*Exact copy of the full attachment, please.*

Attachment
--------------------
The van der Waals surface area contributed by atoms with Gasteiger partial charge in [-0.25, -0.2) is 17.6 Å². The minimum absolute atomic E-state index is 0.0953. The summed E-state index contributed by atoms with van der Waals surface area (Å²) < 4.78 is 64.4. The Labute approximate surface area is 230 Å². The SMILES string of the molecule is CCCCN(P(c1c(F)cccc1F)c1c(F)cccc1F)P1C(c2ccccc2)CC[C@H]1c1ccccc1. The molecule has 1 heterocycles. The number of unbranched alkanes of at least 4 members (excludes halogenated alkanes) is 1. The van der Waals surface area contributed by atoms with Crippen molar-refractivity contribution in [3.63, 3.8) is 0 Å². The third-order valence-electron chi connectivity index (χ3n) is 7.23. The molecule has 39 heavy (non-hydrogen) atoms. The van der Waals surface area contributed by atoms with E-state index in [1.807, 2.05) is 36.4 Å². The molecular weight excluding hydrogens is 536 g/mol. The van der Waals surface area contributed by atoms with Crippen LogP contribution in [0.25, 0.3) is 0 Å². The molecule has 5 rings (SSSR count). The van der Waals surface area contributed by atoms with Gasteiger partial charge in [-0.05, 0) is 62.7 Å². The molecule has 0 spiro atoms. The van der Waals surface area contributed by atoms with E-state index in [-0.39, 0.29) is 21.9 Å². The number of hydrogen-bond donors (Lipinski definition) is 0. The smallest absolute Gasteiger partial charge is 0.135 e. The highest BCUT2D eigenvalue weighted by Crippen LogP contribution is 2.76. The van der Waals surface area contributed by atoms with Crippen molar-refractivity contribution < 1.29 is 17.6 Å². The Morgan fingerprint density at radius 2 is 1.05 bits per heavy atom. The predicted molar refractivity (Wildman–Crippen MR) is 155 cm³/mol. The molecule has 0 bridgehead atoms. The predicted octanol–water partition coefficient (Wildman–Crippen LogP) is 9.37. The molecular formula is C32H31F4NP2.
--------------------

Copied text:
The van der Waals surface area contributed by atoms with Gasteiger partial charge in [-0.25, -0.2) is 17.6 Å². The minimum absolute atomic E-state index is 0.0953. The summed E-state index contributed by atoms with van der Waals surface area (Å²) < 4.78 is 64.4. The Labute approximate surface area is 230 Å². The SMILES string of the molecule is CCCCN(P(c1c(F)cccc1F)c1c(F)cccc1F)P1C(c2ccccc2)CC[C@H]1c1ccccc1. The molecule has 1 heterocycles. The number of unbranched alkanes of at least 4 members (excludes halogenated alkanes) is 1. The van der Waals surface area contributed by atoms with Crippen molar-refractivity contribution in [3.63, 3.8) is 0 Å². The third-order valence-electron chi connectivity index (χ3n) is 7.23. The molecule has 39 heavy (non-hydrogen) atoms. The van der Waals surface area contributed by atoms with E-state index in [1.807, 2.05) is 36.4 Å². The molecular weight excluding hydrogens is 536 g/mol. The van der Waals surface area contributed by atoms with Crippen LogP contribution in [0.25, 0.3) is 0 Å². The molecule has 5 rings (SSSR count). The van der Waals surface area contributed by atoms with Gasteiger partial charge in [-0.05, 0) is 62.7 Å². The molecule has 0 spiro atoms. The van der Waals surface area contributed by atoms with E-state index in [-0.39, 0.29) is 21.9 Å². The number of hydrogen-bond donors (Lipinski definition) is 0. The smallest absolute Gasteiger partial charge is 0.135 e. The highest BCUT2D eigenvalue weighted by Crippen LogP contribution is 2.76. The van der Waals surface area contributed by atoms with Crippen molar-refractivity contribution < 1.29 is 17.6 Å². The Morgan fingerprint density at radius 2 is 1.05 bits per heavy atom. The predicted molar refractivity (Wildman–Crippen MR) is 155 cm³/mol. The molecule has 0 bridgehead atoms. The predicted octanol–water partition coefficient (Wildman–Crippen LogP) is 9.37. The molecular formula is C32H31F4NP2.